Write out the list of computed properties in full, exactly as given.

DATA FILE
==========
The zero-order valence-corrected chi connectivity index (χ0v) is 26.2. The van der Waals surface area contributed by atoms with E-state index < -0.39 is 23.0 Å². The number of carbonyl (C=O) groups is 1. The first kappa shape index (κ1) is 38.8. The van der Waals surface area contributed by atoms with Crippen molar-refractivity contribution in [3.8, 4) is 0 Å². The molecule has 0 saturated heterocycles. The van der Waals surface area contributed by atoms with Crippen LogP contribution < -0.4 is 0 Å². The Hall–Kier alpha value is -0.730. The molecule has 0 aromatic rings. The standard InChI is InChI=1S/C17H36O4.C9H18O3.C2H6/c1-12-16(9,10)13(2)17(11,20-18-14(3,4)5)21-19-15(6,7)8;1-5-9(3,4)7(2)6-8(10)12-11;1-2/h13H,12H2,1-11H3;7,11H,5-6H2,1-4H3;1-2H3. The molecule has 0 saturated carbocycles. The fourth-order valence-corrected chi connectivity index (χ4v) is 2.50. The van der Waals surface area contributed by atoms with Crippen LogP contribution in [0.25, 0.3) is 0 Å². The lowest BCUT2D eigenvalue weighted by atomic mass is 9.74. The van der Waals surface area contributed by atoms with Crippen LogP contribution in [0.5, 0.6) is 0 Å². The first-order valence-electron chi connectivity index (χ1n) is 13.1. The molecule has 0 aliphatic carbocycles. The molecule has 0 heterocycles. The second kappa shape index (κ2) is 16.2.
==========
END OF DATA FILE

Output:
The zero-order valence-corrected chi connectivity index (χ0v) is 26.2. The van der Waals surface area contributed by atoms with E-state index < -0.39 is 23.0 Å². The number of carbonyl (C=O) groups is 1. The first kappa shape index (κ1) is 38.8. The van der Waals surface area contributed by atoms with Crippen molar-refractivity contribution in [3.8, 4) is 0 Å². The molecule has 0 saturated heterocycles. The van der Waals surface area contributed by atoms with Crippen LogP contribution < -0.4 is 0 Å². The Hall–Kier alpha value is -0.730. The molecule has 0 aromatic rings. The standard InChI is InChI=1S/C17H36O4.C9H18O3.C2H6/c1-12-16(9,10)13(2)17(11,20-18-14(3,4)5)21-19-15(6,7)8;1-5-9(3,4)7(2)6-8(10)12-11;1-2/h13H,12H2,1-11H3;7,11H,5-6H2,1-4H3;1-2H3. The molecule has 0 saturated carbocycles. The fourth-order valence-corrected chi connectivity index (χ4v) is 2.50. The van der Waals surface area contributed by atoms with Crippen LogP contribution in [0.25, 0.3) is 0 Å². The lowest BCUT2D eigenvalue weighted by atomic mass is 9.74. The van der Waals surface area contributed by atoms with Crippen LogP contribution in [0.5, 0.6) is 0 Å². The first-order valence-electron chi connectivity index (χ1n) is 13.1. The molecule has 0 aliphatic carbocycles. The molecule has 0 heterocycles. The second kappa shape index (κ2) is 16.2.